To-do lists are often hailed as the solution for all kinds of productivity issues: distractions, overwhelm, and procrastination alike. But one of history’s most prolific polymaths, Leonardo da Vinci, used them for something else altogether. He wrote lists to keep track of his never-ending fascinations with the world around him.
Walter Isaacson writes in his biography of Leonardo:
His curiosity, like that of Einstein, often was about phenomena that most people over the age of ten no longer puzzle about: Why is the sky blue? How are clouds formed? Why can our eyes see only in a straight line? What is yawning?
Other topics of his curiosity that he listed in his notebooks are more ambitious and require an instinct for observational investigation. “Which nerve causes the eye to move so that the motion of one eye moves the other?” “Describe the beginning of a human when it is in the womb.” And along with “describe the tongue of a woodpecker,” he lists “the jaw of the crocodile” and “the placenta of the calf” as things he wants to describe.
Not only did Leonardo observe his world with a unique sharpness, he also followed through with learning about his list items in great detail. Remarkably, he did so in a world without Wikipedia and Google. This often took hours of observing a subject and distilling his observations down into conclusions.
Isaacson makes sure to tell us that Leonardo was “not graced with the type of brilliance that is completely unfathomable to us.” What made him extraordinary was his curiosity and his dedication to discovering and understanding. We can take inspiration from this, and “be relentlessly and randomly curious” about our surroundings as well.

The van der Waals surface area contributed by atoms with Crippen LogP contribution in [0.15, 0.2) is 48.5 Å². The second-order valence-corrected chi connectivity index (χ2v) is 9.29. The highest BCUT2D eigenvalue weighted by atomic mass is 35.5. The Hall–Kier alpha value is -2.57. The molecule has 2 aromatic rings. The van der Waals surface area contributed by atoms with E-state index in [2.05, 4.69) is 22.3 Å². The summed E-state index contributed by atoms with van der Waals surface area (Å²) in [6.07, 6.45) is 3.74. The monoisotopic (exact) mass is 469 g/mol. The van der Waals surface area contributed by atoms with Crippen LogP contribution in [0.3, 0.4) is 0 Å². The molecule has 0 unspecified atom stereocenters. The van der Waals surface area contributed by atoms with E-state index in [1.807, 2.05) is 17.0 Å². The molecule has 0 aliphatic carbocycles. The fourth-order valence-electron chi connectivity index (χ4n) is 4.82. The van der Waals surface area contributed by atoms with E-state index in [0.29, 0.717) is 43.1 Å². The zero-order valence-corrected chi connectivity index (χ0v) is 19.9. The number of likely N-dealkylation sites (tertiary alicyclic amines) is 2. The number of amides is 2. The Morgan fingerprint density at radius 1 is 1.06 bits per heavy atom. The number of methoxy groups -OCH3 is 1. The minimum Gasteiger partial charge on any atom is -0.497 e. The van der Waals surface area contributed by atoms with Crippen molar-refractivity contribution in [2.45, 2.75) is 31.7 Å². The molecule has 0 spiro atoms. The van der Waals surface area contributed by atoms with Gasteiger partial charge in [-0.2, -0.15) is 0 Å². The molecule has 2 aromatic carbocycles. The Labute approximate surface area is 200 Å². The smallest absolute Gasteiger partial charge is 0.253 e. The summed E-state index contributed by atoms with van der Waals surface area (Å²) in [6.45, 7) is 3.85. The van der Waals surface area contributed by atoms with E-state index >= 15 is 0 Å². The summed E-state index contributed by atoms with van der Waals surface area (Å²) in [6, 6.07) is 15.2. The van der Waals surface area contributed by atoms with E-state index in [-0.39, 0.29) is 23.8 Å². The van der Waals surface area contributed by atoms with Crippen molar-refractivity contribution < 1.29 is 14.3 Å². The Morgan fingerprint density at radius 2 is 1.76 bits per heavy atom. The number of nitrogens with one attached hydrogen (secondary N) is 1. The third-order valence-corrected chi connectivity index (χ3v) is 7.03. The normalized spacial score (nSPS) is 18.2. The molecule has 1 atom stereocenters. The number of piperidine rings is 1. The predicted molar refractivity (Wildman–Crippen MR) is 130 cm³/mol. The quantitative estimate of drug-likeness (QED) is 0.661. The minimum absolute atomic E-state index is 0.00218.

The Curiosity Exercise
Write a list of at least ten things you’re curious about. Leonardo’s were focused on topics in nature, because he was most strongly drawn towards the natural world. You can focus on any other subject – or none in particular. Here’s my list.
- Why is the sky purple-pink after a thunderstorm around sunset?
- What would happen if a plane was cut off from its fuel supply 20,000 feet in the air? (Inspiration)
- How does a kangaroo baby gestate?
- Describe the operations of a print publication company.
- How are traffic lights programmed?
- Why do city lights seen from a far distance (e.g. from a tall building) look like they’re twinkling?
- What elements in music map to certain emotions in people?
- How do you grow a pineapple?
- What are some unknowable unknowns?
- How was the scientific method discovered and implemented? What did researchers use before?